• Mycobacterium tuberculosis;
  • extensively drug-resistant tuberculosis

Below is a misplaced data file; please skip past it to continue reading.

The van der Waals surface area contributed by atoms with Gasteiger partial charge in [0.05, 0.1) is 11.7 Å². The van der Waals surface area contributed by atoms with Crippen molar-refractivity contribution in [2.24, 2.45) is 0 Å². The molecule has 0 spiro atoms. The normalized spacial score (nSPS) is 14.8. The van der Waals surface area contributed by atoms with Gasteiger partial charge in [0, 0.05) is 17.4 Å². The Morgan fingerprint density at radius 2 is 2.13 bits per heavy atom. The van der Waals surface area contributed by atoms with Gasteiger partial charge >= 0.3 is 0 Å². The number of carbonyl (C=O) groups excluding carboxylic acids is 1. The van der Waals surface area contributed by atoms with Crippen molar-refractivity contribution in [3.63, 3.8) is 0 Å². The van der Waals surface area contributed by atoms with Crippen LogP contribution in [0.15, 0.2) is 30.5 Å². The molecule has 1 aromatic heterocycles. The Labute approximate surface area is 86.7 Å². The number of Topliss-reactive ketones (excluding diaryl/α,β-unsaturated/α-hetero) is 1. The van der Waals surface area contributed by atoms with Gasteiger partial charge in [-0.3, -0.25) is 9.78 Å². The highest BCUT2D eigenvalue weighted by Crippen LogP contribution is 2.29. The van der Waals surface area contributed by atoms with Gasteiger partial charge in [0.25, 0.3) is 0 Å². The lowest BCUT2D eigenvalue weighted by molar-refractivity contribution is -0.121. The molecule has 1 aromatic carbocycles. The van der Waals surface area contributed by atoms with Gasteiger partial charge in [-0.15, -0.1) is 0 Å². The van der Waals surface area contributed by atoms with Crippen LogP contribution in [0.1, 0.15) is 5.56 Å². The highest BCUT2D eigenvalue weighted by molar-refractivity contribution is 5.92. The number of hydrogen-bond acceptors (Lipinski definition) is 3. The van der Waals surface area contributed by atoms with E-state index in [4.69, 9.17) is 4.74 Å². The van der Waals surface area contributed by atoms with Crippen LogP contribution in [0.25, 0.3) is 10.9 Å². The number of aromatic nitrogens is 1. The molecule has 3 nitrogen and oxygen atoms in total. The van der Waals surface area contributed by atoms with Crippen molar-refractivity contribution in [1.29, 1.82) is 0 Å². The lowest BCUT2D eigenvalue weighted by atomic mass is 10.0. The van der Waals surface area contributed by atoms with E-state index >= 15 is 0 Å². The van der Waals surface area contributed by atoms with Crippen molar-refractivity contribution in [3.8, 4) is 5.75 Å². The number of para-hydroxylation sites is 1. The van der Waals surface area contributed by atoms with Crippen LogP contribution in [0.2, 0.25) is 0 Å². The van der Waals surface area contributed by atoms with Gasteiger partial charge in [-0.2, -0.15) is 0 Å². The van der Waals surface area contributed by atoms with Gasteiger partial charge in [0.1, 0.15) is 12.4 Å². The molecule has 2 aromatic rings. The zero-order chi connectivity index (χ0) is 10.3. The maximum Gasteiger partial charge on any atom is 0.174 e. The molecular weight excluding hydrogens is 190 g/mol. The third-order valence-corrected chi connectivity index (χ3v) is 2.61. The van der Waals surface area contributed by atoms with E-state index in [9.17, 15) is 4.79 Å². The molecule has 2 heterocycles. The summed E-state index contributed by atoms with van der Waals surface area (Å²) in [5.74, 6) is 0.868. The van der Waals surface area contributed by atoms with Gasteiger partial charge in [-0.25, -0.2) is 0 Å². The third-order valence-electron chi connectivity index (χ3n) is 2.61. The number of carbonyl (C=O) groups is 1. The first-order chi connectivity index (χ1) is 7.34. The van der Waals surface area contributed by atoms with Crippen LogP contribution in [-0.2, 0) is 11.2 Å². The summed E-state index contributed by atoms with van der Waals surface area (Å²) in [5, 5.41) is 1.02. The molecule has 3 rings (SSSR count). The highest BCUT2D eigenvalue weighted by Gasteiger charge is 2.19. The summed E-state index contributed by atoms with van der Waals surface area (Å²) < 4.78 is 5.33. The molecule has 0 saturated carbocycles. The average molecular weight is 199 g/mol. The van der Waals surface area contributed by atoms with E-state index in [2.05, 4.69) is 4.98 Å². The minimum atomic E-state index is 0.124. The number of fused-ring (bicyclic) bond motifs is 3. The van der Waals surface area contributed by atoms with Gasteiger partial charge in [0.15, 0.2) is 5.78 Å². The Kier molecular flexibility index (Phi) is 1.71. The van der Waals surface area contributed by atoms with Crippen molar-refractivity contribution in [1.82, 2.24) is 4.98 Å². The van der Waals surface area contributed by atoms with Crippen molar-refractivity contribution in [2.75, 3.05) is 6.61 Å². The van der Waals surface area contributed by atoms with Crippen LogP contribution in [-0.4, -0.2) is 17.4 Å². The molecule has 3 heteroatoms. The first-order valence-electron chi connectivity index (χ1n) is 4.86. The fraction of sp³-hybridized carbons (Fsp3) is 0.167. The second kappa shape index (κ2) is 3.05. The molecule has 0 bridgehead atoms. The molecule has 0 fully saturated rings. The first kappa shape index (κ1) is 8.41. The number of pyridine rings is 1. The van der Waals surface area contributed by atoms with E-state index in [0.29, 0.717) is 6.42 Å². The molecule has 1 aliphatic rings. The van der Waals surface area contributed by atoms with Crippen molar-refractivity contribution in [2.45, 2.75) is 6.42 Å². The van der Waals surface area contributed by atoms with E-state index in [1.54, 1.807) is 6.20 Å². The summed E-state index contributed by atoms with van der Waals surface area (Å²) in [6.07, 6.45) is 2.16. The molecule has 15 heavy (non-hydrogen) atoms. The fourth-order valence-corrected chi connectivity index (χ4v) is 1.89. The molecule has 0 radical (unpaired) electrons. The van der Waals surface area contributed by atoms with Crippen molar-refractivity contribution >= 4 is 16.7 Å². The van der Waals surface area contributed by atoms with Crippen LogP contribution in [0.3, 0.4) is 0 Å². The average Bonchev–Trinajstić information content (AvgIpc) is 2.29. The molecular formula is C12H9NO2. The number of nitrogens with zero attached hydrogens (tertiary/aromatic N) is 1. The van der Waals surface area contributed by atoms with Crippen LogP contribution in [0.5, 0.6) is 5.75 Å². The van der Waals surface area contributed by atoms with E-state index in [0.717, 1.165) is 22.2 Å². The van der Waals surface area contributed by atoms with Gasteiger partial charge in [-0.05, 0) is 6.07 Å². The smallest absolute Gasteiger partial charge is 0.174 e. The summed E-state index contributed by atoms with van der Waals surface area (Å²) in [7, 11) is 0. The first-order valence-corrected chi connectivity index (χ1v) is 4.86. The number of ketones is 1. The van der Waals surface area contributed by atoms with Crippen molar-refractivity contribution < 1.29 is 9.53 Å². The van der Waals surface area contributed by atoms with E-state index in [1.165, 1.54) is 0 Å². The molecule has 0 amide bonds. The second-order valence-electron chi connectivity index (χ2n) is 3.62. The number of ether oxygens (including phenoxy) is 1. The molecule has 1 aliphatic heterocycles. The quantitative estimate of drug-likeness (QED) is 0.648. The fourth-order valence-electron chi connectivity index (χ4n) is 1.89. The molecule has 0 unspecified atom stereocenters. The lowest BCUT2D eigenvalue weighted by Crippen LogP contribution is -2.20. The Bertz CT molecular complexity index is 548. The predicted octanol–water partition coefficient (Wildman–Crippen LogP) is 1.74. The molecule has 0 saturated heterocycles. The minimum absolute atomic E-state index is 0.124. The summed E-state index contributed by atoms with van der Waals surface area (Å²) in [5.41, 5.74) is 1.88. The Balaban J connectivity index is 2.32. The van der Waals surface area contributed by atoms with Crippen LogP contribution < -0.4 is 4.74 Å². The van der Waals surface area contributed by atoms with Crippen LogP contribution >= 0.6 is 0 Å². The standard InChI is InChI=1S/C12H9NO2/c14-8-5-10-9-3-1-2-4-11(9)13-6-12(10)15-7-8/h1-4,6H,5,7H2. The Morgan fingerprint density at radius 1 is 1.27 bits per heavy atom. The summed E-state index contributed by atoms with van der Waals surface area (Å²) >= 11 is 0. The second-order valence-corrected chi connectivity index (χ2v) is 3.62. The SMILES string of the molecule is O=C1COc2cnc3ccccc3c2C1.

Extensively drug-resistant tuberculosis (XDR-TB) is defined as tuberculosis caused by a Mycobacterium tuberculosis strain that is resistant to at least rifampicin and isoniazid among the first-line antitubercular drugs (multidrug-resistant tuberculosis; MDR-TB) in addition to resistance to any fluroquinolones and at least one of three injectable second-line drugs, namely amikacin, kanamycin and/or capreomycin. Recent studies have described XDR-TB strains from all continents. Worldwide prevalence of XDR-TB is estimated to be c. 6.6% in all the studied countries among multidrug-resistant M. tuberculosis strains. The emergence of XDR-TB strains is a reflection of poor tuberculosis management, and controlling its emergence constitutes an urgent global health reality and a challenge to tuberculosis control activities in all parts of the world, especially in developing countries and those lacking resources and as well as in countries with increasing prevalence of HIV/AIDS.